Free range pastured chicken

Byron Creek Farm is the newest stall to join the market, with their top quality free range, locally raised and processed pasture-raised chicken. Also look out for their beef products and home made beef broth made from their own grass fed beef.


The recent floods affected the water quality of local rivers, which temporarily stopped oyster production for local grower Noel Baggaley, of Brunswick Seed Oysters. With things back to normal, Noel has returned to the markets with his fantastic Sydney Rock Oysters.


One of the best things about the cooler months is the abundance of Vitamin C rich citrus that Mother Nature so conveniently provides. The limes and lemons have already arrived at the markets and now the mandarins are in season too. Local farmers have some beautiful new season organic Imperial mandarins now – find them at The Organic Avocado and Rancho Limes.broccoliweb


Eungella farmer Will Everest has started picking the first of the season’s s broccoli.  Highly nutritious and packed with Vitamin C, it should be one of your winter vegie staples. Lightly steamed with a little butter is a great way to eat it, but it’s just as good in stir-fries, soups and salads.

 Beetroot and beet greens

Full of vitamins, minerals and antioxidants, fresh beetroot is one of the healthiest vegies out there.  Grate it raw into a salad; juice it with apple, carrot and celery (you don’t need much – a little bit of beet goes a long way) or wrap in foil and roast in the oven for a delicious addition to a roast vegie salad. And don’t throw away the leafy tops of these root vegetables – packed with Vitamin K, A and more iron than spinach, they’re said to be even better for you than the beets! Treat them as you would spinach or silverbeet – throw them in a salad or sauté in some olive oil and balsamic as a side dish. Find beetroot and beetroot greens at Everest Farms  and Jumping Red Ant.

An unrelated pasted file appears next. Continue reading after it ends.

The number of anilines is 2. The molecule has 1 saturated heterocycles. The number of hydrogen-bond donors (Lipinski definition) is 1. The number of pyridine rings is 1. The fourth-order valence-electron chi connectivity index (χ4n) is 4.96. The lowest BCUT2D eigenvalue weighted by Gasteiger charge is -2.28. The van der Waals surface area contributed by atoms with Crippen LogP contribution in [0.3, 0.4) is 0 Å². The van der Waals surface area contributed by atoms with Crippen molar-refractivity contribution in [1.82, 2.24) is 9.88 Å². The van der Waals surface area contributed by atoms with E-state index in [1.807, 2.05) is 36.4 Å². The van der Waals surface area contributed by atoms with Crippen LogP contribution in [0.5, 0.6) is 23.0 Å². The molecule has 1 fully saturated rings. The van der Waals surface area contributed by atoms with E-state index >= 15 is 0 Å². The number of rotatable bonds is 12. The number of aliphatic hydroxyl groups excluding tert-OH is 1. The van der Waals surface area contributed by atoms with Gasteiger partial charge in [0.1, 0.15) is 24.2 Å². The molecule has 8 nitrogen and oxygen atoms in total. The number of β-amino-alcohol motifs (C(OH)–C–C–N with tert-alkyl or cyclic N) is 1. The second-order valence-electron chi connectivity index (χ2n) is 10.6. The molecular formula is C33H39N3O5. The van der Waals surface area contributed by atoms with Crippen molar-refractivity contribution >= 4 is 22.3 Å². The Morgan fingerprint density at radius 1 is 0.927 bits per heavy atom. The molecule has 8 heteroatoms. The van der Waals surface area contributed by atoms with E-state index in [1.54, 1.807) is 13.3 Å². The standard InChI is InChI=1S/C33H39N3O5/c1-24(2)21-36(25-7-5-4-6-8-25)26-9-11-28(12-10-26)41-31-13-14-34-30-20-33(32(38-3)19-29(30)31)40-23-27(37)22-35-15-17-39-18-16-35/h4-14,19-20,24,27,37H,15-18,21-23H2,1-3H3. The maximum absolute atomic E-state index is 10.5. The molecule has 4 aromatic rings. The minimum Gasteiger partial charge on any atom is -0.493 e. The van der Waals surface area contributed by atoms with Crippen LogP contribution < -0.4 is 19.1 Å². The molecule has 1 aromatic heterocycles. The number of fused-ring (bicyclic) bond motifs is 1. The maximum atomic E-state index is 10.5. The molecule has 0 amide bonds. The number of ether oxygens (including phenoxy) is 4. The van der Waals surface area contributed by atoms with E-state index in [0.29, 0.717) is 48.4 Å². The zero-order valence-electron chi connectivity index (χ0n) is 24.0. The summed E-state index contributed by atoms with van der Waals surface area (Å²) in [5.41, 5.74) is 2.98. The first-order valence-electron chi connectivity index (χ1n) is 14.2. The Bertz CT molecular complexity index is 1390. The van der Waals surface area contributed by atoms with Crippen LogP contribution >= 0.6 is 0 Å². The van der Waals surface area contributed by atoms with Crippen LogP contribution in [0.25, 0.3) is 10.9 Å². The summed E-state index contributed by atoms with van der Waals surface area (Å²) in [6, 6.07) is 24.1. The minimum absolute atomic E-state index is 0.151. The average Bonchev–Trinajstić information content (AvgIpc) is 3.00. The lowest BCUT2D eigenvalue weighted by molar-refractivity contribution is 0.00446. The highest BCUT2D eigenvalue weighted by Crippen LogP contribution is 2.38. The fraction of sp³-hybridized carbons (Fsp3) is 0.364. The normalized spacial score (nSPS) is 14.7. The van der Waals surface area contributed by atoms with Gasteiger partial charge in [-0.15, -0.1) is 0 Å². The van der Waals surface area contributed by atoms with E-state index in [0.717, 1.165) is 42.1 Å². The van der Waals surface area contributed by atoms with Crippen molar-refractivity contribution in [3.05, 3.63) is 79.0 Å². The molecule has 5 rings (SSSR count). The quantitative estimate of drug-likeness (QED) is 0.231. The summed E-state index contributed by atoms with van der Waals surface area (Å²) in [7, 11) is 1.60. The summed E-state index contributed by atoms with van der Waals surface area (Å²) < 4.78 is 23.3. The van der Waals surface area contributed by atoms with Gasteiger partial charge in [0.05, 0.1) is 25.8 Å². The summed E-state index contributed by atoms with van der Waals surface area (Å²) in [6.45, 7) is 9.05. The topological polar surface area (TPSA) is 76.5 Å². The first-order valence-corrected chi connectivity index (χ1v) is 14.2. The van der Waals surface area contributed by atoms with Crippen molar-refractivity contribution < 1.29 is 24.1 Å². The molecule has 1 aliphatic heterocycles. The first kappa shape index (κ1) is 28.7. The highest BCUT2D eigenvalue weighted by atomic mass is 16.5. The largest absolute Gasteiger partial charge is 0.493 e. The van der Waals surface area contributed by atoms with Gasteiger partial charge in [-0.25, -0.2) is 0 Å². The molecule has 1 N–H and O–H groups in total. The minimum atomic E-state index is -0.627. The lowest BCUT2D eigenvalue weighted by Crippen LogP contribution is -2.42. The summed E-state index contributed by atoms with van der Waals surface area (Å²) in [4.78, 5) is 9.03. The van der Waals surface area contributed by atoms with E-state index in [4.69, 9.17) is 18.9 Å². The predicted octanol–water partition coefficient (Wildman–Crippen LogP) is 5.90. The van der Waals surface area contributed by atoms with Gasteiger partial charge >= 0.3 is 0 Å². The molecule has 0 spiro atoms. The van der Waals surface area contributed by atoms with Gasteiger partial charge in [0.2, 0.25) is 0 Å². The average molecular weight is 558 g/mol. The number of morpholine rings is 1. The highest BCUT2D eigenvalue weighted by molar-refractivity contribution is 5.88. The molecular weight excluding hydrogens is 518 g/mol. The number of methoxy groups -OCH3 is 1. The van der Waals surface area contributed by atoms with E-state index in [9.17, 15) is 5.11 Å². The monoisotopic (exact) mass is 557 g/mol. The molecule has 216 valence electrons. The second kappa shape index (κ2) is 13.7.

Apples and pears

Plenty of apples and pears available now. Find them at McMahon’s Organic Apples and Costanzo Apples.


Autumn means pumpkins. Try dicing, roasting and adding your pumpkin to a salad, warming up the cooler evenings with some pumpkin soup, or even roasting, mashing and then spreading on toast with ricotta for a hearty breakfast. Don’t waste the seeds either – clean, rinse then roast with a little olive oil and salt for a yummy nutritious snack or a sprinkle for your salads. Pumpkin available from Will Everest and Neville Singh.